So, the charge is "disturbing the peace", and that is a vague catch-all for any so-called crime that doesn't violate some, more specific, law. The rationale for this charge can't be arbitrary though. If the same behavior was perfectly legal outside of school then you can't define it as a crime simply because it violates school rules. Otherwise, the school district is in a position of legislating, creating new crimes, and they do not have that authority. A criminal charge for violating school rules against toy guns should not stand, precisely for this reason. The other underlying behavior for the crime was intending to threaten a teacher. Actually threatening a teacher could be a real crime but there was no actual threat. The boys were arrested before a threat could take place and just intending to threaten is not a crime. This needs to be challenged in court and the DA needs to be taught a basic lesson about the justice system in America.
I would be very surprised if there was not a national ALPR database already. Most of the funds that police departments use to purchase these systems are grants from various agencies under DHS. The main focus of those grants is providing for protection of critical infrastructure. It would be hard to believe that such grants did not come without strings attached requiring the sharing of collected information. A large number of documents requesting and issuing these grants for various police departments across the country was requested by the ACLU for their report which was issued last year. There is always some redacted information in the contracts related to the grants. Already, a lot of information is shared with the fusion centers operated under DHS purview. Why not just one more step of aggregating ALPR database information from the 72 fusion centers. This proposal may be just to unify and improve the database so that there are no barriers in merging information from disparate databases and improving the ability to conduct queries.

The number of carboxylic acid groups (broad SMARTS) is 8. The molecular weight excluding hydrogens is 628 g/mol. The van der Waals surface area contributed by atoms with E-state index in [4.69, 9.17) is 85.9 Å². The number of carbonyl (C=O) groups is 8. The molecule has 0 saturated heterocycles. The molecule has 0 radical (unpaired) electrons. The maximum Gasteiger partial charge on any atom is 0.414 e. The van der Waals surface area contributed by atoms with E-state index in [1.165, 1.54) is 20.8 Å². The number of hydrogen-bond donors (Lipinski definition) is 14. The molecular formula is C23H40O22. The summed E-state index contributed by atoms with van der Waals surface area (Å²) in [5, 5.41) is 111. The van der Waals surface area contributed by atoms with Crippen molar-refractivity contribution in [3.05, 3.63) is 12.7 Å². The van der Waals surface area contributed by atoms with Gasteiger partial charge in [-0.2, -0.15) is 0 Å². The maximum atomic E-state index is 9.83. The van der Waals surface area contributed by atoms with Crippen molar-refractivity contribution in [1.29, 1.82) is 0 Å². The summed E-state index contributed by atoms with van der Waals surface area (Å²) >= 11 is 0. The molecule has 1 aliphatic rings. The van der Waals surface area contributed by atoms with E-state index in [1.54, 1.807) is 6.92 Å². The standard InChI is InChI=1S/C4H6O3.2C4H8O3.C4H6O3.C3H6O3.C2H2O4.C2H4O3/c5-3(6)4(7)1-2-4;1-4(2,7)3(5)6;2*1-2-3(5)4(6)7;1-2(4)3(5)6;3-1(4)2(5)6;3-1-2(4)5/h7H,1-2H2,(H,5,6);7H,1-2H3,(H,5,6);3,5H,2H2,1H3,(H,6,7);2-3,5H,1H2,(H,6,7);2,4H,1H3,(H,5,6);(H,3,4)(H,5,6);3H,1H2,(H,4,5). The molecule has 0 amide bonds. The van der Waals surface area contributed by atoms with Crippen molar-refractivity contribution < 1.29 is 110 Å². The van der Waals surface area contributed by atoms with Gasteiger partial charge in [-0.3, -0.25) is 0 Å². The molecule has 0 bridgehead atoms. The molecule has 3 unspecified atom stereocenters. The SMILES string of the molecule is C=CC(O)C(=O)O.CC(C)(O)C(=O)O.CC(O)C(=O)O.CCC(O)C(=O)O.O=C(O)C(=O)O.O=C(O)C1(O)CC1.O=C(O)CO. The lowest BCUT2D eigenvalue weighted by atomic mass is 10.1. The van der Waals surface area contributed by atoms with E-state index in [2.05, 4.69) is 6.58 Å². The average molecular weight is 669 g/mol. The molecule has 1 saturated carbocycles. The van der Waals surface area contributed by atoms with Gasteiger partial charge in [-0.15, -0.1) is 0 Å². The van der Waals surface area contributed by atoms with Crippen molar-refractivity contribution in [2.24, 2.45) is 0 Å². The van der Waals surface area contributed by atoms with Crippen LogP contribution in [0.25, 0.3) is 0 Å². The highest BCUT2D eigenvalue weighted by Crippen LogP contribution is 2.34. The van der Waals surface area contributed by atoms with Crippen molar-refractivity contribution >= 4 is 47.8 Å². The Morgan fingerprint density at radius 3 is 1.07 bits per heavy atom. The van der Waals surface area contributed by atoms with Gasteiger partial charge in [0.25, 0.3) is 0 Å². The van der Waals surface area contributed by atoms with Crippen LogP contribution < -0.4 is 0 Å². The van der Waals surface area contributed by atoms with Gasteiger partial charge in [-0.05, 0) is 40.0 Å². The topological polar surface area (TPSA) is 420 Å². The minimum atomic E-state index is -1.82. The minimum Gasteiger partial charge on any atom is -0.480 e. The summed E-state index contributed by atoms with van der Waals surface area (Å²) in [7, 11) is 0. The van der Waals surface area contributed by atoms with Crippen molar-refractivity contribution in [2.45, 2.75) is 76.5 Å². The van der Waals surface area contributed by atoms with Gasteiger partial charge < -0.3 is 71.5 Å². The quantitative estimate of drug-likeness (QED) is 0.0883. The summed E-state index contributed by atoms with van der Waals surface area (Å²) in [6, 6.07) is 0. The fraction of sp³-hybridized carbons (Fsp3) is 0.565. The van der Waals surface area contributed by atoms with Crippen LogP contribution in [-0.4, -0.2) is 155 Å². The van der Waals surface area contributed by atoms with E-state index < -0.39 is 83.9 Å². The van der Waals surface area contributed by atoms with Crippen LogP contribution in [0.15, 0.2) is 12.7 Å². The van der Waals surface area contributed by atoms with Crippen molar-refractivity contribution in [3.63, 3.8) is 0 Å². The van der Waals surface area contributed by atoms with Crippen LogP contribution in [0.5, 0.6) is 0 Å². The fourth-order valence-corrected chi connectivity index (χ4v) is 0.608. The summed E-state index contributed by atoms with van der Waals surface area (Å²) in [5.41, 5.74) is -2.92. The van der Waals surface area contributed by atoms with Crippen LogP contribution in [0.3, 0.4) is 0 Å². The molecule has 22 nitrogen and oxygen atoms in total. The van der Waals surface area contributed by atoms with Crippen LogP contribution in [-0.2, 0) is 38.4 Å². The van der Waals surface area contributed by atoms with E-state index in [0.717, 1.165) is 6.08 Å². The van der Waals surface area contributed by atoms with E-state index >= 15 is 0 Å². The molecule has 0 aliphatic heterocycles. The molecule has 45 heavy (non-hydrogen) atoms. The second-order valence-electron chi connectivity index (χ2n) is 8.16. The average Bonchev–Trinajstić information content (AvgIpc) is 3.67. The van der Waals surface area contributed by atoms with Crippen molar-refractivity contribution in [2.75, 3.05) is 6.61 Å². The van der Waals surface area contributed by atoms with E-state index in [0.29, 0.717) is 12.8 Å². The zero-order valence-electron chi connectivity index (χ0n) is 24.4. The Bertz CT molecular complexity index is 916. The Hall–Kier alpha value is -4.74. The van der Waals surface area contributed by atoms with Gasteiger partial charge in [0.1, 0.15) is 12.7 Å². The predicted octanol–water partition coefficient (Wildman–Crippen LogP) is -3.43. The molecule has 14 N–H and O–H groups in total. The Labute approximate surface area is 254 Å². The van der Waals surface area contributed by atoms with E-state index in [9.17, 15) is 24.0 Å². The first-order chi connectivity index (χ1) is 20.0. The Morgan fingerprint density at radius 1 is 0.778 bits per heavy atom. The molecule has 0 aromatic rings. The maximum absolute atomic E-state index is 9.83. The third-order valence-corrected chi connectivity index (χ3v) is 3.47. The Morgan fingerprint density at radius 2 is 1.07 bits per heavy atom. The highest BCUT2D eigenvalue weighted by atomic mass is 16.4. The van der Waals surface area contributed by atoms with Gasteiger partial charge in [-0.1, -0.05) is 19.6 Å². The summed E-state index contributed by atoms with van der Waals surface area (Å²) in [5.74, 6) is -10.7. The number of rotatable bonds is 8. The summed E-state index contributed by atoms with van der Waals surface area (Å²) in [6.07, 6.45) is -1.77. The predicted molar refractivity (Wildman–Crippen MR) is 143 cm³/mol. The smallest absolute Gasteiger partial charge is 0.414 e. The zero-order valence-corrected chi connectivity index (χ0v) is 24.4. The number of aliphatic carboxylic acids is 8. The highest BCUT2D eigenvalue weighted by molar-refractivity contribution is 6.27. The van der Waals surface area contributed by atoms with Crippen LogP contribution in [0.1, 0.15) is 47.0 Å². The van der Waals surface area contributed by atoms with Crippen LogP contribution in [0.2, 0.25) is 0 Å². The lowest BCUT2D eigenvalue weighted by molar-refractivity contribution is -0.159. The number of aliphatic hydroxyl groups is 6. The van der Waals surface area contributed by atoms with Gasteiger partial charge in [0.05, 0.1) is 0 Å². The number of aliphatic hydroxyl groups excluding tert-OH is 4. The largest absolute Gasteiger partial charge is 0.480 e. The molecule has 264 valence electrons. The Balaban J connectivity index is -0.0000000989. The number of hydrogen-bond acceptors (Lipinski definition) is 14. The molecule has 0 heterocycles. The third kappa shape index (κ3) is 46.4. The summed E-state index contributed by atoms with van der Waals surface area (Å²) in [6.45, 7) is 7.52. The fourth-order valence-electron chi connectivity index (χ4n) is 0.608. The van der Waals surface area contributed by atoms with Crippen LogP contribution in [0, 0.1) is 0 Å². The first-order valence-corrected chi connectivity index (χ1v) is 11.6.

I can tell you of an instance where AT&T was throttling my bandwidth and the evidence is fairly convincing. This happened a few years ago at my home. I have DSL service through AT&T but I use a different ISP, namely Cruzio who has a contract with AT&T for providing the DSL infrastructure and service to each customer. My service rate is nominally 1.5 Mbps but I generally test out at a download max of 1.3 Mbps. I live in a rural area so, yep, I can't get faster DSL service. One day I noticed videos were pausing unexpectedly. I ran a speed test. The max download rate was consistently 384 Kbps. That was a very suspicious number and suggested that my line had been capped at that rate at the central office. I called Cruzio and asked if they knew what the problem was. The service rep said that they had a number of Cruzio customers who had recently run into that exact problem in my area. They said they would call AT&T. Less than ten minutes later my max download rate was back up to 1.3 Mbps. This problem has not occurred again. My theory is that AT&T had a capacity problem at that central office as folk in the area were increasingly adopting DSL in place of dial-up internet service. AT&T decided to handle this in a surreptitious way by capping individual DSL rates at a fraction of what my agreement with Cruzio stated and, undoubtedly, in violation of Cruzio's contract with AT&T. Those who complained were uncapped but those who didn't suffered, perhaps unknowingly, with a lower rate. This may well have been temporary until equipment updates at the central office increased total throughput. It does show that the telecoms are willing to quietly shaft their customers. Mine was a general problem, not just throughput from a particular site like Netflix. In the latter case, as this article points out, it is impossible for the end-user to know if a rate problem is not due to congestion rather than deliberate capping.